Song in the city: Divine birth in a mundane world

December 13, 2005

One of the most memorable sermons I ever heard—one of the very few I actually remember—was a Christmas Day sermon preached by Charles Leber. At the time he and Ulysses Blake were copastors of First Presbyterian Church on Chicago’s South Side. Leber’s sermon was titled “Another Roman Holiday. ” He explained that the early church chose December 25 to celebrate Jesus’ birth even though everyone knew the birth had happened sometime in the spring. December 25 was the beginning of the Romans’ year-end holiday, which Leber said was quite a bash: seven straight days of eating, drinking and reveling. The Christians did not participate in these revels. They decided to draw attention to themselves by rejecting the celebration. And so, to provide an alternative and to help them resist the sensual temptations of the Roman holiday, they came up with Christmas.

I don’t know about the historical accuracy of that story, but it made a great sermon, and it provides a useful way to address the annual dilemma of how to celebrate the incarnation in a culture that’s going a little crazy.

I remember Leber’s sermon every year when merchants on Michigan Avenue hold a holiday parade on the Saturday night before Thanksgiving. The parade is not much as parades go: a few floats, a few inflated Disney characters, and Santa. The trees up and down the avenue are adorned with tiny Italian white lights, and at the designated moment, usually at Mickey Mouse’s command, someone pulls a switch and the lights all come on.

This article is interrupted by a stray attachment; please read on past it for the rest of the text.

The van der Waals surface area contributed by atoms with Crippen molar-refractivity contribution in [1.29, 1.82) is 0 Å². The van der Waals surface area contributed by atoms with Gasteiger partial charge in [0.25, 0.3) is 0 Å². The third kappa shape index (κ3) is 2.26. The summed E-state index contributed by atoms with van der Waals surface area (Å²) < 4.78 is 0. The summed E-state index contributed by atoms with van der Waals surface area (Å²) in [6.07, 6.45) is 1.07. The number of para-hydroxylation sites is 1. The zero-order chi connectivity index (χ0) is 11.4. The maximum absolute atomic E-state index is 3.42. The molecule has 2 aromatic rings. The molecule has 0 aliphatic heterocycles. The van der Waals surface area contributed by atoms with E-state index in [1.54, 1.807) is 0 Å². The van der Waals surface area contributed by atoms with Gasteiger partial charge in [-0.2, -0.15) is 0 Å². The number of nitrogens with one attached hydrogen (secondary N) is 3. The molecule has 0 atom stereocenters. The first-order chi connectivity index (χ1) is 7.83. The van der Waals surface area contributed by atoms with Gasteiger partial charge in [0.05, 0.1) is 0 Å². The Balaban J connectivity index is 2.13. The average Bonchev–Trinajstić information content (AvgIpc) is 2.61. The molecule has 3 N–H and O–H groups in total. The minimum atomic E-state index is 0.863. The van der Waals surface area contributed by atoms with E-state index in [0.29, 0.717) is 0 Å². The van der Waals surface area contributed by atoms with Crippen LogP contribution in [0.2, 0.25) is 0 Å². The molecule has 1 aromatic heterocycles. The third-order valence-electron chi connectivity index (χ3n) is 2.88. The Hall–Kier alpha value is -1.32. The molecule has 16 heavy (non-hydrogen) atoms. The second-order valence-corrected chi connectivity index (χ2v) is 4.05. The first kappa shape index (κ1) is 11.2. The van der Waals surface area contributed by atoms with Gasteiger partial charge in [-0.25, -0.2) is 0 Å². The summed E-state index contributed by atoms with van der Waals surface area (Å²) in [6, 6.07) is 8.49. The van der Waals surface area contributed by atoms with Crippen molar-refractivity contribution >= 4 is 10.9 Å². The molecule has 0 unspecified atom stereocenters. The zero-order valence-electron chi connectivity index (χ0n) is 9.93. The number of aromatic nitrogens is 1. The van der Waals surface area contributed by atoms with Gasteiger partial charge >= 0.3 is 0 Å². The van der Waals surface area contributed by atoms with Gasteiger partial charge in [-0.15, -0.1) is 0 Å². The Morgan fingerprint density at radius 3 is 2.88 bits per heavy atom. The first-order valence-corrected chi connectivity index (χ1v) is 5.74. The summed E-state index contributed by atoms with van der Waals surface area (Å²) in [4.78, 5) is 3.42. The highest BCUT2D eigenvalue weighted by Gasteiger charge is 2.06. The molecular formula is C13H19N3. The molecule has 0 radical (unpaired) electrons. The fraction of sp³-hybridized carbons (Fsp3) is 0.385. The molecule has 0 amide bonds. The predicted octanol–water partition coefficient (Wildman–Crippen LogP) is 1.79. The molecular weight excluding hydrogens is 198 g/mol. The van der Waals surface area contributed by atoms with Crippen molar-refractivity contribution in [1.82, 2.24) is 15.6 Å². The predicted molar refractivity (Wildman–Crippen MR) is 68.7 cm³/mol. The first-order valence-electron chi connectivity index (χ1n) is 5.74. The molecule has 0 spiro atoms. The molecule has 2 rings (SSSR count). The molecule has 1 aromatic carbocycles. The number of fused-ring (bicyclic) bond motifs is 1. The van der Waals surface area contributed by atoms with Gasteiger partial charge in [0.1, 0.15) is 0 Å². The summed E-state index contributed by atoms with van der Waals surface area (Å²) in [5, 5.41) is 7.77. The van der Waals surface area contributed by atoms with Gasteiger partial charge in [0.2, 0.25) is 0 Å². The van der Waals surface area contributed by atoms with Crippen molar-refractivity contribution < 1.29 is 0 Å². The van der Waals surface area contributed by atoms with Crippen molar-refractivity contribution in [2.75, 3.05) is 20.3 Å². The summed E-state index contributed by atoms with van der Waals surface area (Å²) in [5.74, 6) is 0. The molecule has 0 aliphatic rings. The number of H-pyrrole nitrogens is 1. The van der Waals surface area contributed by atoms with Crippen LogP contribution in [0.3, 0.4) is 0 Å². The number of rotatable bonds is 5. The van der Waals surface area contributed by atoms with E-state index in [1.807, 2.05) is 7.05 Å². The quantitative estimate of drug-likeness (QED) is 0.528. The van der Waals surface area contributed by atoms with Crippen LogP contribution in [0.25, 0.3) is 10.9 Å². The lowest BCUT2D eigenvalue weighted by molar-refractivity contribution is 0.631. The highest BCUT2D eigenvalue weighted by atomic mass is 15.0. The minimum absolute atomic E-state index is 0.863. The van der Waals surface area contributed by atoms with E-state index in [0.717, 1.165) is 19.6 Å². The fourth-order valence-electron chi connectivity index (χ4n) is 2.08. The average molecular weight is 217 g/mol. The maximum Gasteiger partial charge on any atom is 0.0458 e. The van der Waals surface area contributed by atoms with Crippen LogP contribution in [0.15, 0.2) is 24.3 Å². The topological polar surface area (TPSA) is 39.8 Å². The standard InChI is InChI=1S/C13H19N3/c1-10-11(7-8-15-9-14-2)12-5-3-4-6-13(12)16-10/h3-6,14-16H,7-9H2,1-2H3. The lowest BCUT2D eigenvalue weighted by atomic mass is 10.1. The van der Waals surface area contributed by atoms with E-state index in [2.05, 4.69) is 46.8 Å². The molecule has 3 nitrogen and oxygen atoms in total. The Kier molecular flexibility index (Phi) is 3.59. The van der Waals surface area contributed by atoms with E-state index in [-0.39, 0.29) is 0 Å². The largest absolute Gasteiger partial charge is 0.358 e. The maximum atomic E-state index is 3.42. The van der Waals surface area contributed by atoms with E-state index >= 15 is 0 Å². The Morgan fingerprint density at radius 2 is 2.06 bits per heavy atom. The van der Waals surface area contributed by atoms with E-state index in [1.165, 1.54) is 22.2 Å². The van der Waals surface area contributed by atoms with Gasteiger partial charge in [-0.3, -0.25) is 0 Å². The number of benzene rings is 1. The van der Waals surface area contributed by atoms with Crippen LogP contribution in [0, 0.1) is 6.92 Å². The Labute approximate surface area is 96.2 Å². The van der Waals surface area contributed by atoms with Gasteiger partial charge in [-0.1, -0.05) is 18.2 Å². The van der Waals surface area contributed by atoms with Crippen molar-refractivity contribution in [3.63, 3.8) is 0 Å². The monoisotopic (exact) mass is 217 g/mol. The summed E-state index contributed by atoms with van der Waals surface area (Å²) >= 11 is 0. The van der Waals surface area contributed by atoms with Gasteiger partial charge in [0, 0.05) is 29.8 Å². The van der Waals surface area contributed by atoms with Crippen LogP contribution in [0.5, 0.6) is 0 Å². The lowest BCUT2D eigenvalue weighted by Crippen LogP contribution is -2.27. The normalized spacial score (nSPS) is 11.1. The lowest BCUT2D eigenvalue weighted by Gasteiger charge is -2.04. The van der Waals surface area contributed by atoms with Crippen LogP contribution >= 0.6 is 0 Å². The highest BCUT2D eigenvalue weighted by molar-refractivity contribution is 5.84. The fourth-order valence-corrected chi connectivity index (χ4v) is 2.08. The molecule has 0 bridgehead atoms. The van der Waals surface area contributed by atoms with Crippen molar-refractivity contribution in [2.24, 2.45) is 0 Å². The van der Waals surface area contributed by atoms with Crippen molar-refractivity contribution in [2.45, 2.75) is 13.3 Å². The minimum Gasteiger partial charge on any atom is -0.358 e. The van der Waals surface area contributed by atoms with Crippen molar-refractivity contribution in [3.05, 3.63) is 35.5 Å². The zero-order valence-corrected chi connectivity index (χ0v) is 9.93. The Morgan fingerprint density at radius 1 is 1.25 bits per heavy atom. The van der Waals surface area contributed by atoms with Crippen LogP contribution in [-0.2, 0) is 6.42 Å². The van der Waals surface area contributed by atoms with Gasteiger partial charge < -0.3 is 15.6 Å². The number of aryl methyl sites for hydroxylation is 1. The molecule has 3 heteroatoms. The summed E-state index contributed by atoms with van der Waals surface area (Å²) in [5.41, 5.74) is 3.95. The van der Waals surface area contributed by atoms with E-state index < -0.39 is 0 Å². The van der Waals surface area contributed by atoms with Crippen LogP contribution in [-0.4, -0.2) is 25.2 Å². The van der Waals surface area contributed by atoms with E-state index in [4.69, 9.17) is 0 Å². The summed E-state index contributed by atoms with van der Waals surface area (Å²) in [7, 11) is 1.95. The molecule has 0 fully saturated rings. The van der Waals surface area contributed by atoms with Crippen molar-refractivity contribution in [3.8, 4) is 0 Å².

Sometimes it feels like the church is on the front lines of a culture war, surrounded by Bloomingdale’s, Lord and Taylor, Marshall Field’s, all of which have been revving up for Christmas since Halloween. Across the street, at Paul Stuart, you can spend $200 for a necktie and $500 for a pullover sweater. I probably think about Leber’s sermon at least once a day.

On the evening of the parade, wanting to be a good neighbor, our congregation hands out cups of hot cider and sings carols on the front steps of the church as the crowd gathers. Members of our choir anchor the group. This year we had competition from a group of young girls doing a rap routine to blaring music. We sang “Silent Night.”

The nice thing is that lots of people who walk by join in the singing. We provide extra copies of the carols. One particularly boisterous trio, two men and a woman who obviously had been to one of the nearby watering holes, refused the song sheet and sang by heart all three verses of “O Come, All Ye Faithful.” So I was reminded that the birth we prepare for happened in just this mundane, crass, banal, greedy world, which God loves so much.

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